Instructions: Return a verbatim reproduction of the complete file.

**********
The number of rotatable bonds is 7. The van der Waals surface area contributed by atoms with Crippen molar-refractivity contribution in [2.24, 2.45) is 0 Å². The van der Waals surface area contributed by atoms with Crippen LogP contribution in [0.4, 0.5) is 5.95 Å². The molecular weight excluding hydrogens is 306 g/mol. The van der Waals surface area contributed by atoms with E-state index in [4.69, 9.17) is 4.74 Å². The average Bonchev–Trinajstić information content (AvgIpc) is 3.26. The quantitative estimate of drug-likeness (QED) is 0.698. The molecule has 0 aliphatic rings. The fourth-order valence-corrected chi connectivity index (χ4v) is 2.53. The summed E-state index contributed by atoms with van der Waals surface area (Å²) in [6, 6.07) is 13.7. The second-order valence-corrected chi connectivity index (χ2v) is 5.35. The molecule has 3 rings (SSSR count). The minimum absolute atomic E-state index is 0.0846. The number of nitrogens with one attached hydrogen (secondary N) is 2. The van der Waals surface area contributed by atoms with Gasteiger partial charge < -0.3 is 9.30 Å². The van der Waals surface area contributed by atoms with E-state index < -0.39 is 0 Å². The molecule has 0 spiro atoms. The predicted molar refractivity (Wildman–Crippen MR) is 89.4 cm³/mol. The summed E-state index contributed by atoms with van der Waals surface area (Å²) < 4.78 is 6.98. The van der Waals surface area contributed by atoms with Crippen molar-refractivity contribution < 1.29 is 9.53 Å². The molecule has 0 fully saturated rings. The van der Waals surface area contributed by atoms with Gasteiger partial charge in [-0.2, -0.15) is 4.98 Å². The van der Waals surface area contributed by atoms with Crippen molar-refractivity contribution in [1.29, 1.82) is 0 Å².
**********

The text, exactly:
The number of rotatable bonds is 7. The van der Waals surface area contributed by atoms with Crippen molar-refractivity contribution in [2.24, 2.45) is 0 Å². The van der Waals surface area contributed by atoms with Crippen LogP contribution in [0.4, 0.5) is 5.95 Å². The molecular weight excluding hydrogens is 306 g/mol. The van der Waals surface area contributed by atoms with E-state index in [4.69, 9.17) is 4.74 Å². The average Bonchev–Trinajstić information content (AvgIpc) is 3.26. The quantitative estimate of drug-likeness (QED) is 0.698. The molecule has 0 aliphatic rings. The fourth-order valence-corrected chi connectivity index (χ4v) is 2.53. The summed E-state index contributed by atoms with van der Waals surface area (Å²) in [6, 6.07) is 13.7. The second-order valence-corrected chi connectivity index (χ2v) is 5.35. The molecule has 3 rings (SSSR count). The minimum absolute atomic E-state index is 0.0846. The number of nitrogens with one attached hydrogen (secondary N) is 2. The van der Waals surface area contributed by atoms with Gasteiger partial charge < -0.3 is 9.30 Å². The van der Waals surface area contributed by atoms with E-state index < -0.39 is 0 Å². The molecule has 0 spiro atoms. The predicted molar refractivity (Wildman–Crippen MR) is 89.4 cm³/mol. The summed E-state index contributed by atoms with van der Waals surface area (Å²) < 4.78 is 6.98. The van der Waals surface area contributed by atoms with Crippen molar-refractivity contribution < 1.29 is 9.53 Å². The molecule has 0 fully saturated rings. The van der Waals surface area contributed by atoms with Gasteiger partial charge in [-0.2, -0.15) is 4.98 Å². The van der Waals surface area contributed by atoms with Crippen molar-refractivity contribution in [1.29, 1.82) is 0 Å².